We have been on the Olive Press pontoon in Sivota for quite some time now beavering away at our ‘lists’ but whilst we have been here we have experienced strange weather for the time of year. The winds have been strong making it hard for people to moor. We will always offer our assistance but sometimes that is not enough! Incidents tend to occur on Sunday or Monday when people have just picked up their charter boat and if the winds pick up. On one occasion a 53ft charter boat full of American Greeks was making preparations to come in outside the Olive Press…John and I were sitting having a sundowner.. this bar is a great place for that.George the bar man/DJ is so helpful and he laughed when John made the error of calling him Spiro calmly explaining the difference between Spiro and Spiros but then saying with a smile but my name is George!! Anyway I digress back to the charter boat.... The man at the helm was struggling to control the boat as he reversed in and the the man on anchor put the anchor down but then proceeded to lift it again there was no communication between the two guys and the boat was all over the place he took out the guy on port sides anchor but the wind was a strong north westerly and took the bow to starboard where he wedged himself alongside the quay and the pontoon gouging large amounts of gelcoat and grp at the same time. Fortunately there was no one alongside the pontoon and we were able to move the boat to moor him alongside the pontoon where we knew he would be safe. There were 10 people on board the boat. This was their first day out and the women were traumatised! Not a great start to your holiday. I think you could safely say he lost his deposit with the charter company! The Port Police now ask to seek the documents and qualifications for all the charter boats and so on Monday the first day for many the morning is spent being bussed by the charter companies to the local Port Police for this process to take place. However having a day skipper certificate and chartering a 46ft yacht that requires stern to mooring are two very different things. We have heard one skipper ask the flotilla leader as he brought in the 45ft brand new flagship Bavaria ‘now let me just clarify if I want the yacht to turn that way I turn the wheel this way!!’ Scary stuff!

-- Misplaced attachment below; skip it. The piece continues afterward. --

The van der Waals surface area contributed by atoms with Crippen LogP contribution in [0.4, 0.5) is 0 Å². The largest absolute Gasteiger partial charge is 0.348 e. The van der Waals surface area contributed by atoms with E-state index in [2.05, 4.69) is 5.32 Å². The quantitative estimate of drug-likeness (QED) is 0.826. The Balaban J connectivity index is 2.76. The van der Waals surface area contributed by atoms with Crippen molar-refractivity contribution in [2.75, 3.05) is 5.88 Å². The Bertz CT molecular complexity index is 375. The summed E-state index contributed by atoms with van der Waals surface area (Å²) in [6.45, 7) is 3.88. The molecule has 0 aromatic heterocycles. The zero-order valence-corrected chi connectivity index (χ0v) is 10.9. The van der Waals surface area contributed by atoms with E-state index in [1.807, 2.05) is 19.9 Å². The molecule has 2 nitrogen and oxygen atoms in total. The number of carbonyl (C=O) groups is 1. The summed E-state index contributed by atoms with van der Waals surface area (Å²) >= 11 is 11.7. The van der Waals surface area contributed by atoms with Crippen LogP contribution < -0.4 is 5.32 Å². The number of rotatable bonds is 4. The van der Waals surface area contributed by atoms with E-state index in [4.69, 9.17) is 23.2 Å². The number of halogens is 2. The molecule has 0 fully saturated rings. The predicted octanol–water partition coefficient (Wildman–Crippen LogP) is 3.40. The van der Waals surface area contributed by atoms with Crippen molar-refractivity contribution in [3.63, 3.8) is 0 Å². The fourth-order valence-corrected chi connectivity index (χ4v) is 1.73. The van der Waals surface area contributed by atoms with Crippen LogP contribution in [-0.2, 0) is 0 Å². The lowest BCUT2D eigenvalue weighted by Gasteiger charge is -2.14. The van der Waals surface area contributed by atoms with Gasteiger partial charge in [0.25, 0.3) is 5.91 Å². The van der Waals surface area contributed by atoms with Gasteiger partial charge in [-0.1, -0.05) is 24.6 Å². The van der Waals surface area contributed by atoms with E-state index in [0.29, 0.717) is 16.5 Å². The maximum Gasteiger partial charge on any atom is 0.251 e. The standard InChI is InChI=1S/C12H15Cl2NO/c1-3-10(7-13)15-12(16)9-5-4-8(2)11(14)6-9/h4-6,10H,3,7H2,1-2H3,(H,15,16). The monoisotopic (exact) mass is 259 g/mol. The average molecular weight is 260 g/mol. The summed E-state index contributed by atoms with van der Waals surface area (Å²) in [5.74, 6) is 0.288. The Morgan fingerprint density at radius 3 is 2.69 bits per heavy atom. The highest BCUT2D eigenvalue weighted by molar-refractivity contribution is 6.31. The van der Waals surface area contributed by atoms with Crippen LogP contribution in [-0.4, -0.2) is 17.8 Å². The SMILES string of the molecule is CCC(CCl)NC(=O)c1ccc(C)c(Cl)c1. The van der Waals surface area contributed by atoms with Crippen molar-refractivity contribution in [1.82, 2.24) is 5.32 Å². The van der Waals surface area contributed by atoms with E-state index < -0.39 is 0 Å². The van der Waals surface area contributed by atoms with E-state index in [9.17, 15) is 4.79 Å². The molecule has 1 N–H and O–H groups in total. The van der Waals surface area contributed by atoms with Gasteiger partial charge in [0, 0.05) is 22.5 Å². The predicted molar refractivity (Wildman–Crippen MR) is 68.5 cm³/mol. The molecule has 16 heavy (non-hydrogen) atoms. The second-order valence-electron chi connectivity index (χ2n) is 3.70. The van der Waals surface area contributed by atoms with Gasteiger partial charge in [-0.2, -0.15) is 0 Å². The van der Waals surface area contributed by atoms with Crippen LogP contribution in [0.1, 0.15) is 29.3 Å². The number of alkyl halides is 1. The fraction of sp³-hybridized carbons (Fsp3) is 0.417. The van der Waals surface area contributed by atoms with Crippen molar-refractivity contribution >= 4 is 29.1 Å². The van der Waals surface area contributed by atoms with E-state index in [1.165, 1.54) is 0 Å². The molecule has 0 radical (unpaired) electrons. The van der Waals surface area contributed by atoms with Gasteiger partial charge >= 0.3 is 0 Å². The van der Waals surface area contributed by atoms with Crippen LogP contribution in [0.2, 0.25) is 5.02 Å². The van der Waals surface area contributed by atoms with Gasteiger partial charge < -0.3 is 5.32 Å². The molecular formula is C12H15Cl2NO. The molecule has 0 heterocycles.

I must just recall one last incident involving a very large wooden yacht that had a number of paying guests on board. They came into Sivota when strong F6 north westerlies were forecast in the afternoon. John helped them in and they assured him they were only going to be there for five minutes. The wind at that time was southerly. Two hours later they asked John for his help leaving. The wind had now turned and was blowing strong. This boat must have weighed 150/200 tons and they had put on an extra line to prevent the bow blowing to starboard. They had tied the line with a bowline a knot impossible to undo under pressure particularly 200 tons worth of pressure! The skipper was adamant though that the two other lines must be undone first so John obliged but he told the skipper that there was no way that the bowline would be undone so the instruction from the skipper was I will slacken the line then you undo the bowline as quick as you can. It is not easy to undo a very thick line let alone when it’s got that much pressure on it! It took John about 15 seconds and in the meantime the boat swung towards the pontoon in the wind the passarelle took out the newly painted lamp post outside the Olive Press and ended up in the sea! The boat continued to lurch towards a boat moored alongside on the pontoon. There were a number of young girls sunbathing on the boat who jumped and started to grab fenders to fend off the beast but I shouted them to get off the boat if the thing hit the boat a fender would be useless against that sort of tonnage! Fortunately the skipper put it full throttle forward once free and missed the yacht by a few metres. Phew that was close!! A testimony to how well the local council works here the lamppost was retrieved from the sea and reinstated on the quay within three days. I do not think that that would have been the case in the UK!